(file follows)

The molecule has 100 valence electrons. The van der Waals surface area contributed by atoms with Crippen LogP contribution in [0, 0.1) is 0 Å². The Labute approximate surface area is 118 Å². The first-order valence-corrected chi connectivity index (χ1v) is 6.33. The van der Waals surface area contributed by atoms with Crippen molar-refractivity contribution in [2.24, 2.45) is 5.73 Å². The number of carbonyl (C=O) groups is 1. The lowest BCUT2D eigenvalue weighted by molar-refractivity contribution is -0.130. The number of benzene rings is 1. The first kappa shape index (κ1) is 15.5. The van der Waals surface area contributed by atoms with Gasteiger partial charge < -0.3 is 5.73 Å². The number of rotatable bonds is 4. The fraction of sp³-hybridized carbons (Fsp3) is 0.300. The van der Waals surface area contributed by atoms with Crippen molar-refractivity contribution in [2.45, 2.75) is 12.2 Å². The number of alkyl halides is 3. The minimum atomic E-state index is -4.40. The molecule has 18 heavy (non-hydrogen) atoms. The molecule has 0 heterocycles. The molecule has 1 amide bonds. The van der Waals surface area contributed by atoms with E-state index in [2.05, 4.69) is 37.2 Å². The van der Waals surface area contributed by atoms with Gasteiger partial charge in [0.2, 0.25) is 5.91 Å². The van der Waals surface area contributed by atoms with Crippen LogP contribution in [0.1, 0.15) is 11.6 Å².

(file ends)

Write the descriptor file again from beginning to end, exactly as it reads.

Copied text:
The molecule has 100 valence electrons. The van der Waals surface area contributed by atoms with Crippen LogP contribution in [0, 0.1) is 0 Å². The Labute approximate surface area is 118 Å². The first-order valence-corrected chi connectivity index (χ1v) is 6.33. The van der Waals surface area contributed by atoms with Crippen molar-refractivity contribution in [2.24, 2.45) is 5.73 Å². The number of carbonyl (C=O) groups is 1. The lowest BCUT2D eigenvalue weighted by molar-refractivity contribution is -0.130. The number of benzene rings is 1. The first kappa shape index (κ1) is 15.5. The van der Waals surface area contributed by atoms with Gasteiger partial charge < -0.3 is 5.73 Å². The number of rotatable bonds is 4. The fraction of sp³-hybridized carbons (Fsp3) is 0.300. The van der Waals surface area contributed by atoms with Crippen molar-refractivity contribution in [2.45, 2.75) is 12.2 Å². The number of alkyl halides is 3. The minimum atomic E-state index is -4.40. The molecule has 18 heavy (non-hydrogen) atoms. The molecule has 0 heterocycles. The molecule has 1 amide bonds. The van der Waals surface area contributed by atoms with E-state index in [2.05, 4.69) is 37.2 Å². The van der Waals surface area contributed by atoms with Gasteiger partial charge in [0.2, 0.25) is 5.91 Å². The van der Waals surface area contributed by atoms with Crippen LogP contribution in [0.1, 0.15) is 11.6 Å².